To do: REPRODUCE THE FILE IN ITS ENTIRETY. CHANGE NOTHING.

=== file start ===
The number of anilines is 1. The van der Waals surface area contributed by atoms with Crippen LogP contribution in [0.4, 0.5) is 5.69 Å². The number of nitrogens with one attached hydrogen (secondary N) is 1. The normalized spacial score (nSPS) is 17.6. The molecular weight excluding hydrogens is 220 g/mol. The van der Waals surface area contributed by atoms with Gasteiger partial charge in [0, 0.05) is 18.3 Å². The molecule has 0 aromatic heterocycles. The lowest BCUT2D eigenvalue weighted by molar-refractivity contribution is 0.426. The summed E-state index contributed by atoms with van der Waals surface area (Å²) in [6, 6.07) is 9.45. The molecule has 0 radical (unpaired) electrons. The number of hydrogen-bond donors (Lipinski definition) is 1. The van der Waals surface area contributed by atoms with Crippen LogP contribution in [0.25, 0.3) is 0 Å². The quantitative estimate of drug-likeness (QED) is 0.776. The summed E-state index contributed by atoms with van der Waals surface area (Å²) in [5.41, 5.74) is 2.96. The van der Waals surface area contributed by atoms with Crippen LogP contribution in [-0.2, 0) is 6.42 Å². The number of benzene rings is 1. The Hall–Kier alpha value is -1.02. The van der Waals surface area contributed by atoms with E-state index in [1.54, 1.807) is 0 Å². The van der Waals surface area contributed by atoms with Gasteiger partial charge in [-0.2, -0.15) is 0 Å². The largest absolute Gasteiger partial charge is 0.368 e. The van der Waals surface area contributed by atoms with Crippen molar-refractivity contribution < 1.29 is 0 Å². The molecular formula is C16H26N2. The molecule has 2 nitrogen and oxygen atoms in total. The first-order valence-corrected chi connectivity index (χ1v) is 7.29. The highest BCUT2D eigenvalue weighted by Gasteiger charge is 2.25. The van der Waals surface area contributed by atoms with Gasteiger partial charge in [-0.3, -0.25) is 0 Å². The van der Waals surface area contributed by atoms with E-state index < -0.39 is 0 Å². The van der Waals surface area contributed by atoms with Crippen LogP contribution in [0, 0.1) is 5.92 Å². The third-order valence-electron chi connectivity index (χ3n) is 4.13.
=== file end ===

The number of anilines is 1. The van der Waals surface area contributed by atoms with Crippen LogP contribution in [0.4, 0.5) is 5.69 Å². The number of nitrogens with one attached hydrogen (secondary N) is 1. The normalized spacial score (nSPS) is 17.6. The molecular weight excluding hydrogens is 220 g/mol. The van der Waals surface area contributed by atoms with Gasteiger partial charge in [0, 0.05) is 18.3 Å². The molecule has 0 aromatic heterocycles. The lowest BCUT2D eigenvalue weighted by molar-refractivity contribution is 0.426. The summed E-state index contributed by atoms with van der Waals surface area (Å²) in [6, 6.07) is 9.45. The molecule has 0 radical (unpaired) electrons. The number of hydrogen-bond donors (Lipinski definition) is 1. The van der Waals surface area contributed by atoms with Crippen LogP contribution in [0.25, 0.3) is 0 Å². The quantitative estimate of drug-likeness (QED) is 0.776. The summed E-state index contributed by atoms with van der Waals surface area (Å²) in [5.41, 5.74) is 2.96. The van der Waals surface area contributed by atoms with Crippen LogP contribution in [-0.2, 0) is 6.42 Å². The number of benzene rings is 1. The Hall–Kier alpha value is -1.02. The van der Waals surface area contributed by atoms with E-state index in [1.54, 1.807) is 0 Å². The van der Waals surface area contributed by atoms with Gasteiger partial charge in [-0.2, -0.15) is 0 Å². The largest absolute Gasteiger partial charge is 0.368 e. The van der Waals surface area contributed by atoms with Crippen molar-refractivity contribution < 1.29 is 0 Å². The molecular formula is C16H26N2. The molecule has 2 nitrogen and oxygen atoms in total. The first-order valence-corrected chi connectivity index (χ1v) is 7.29. The highest BCUT2D eigenvalue weighted by Gasteiger charge is 2.25. The van der Waals surface area contributed by atoms with Gasteiger partial charge in [-0.3, -0.25) is 0 Å². The van der Waals surface area contributed by atoms with E-state index < -0.39 is 0 Å². The van der Waals surface area contributed by atoms with Crippen LogP contribution in [0, 0.1) is 5.92 Å². The third-order valence-electron chi connectivity index (χ3n) is 4.13.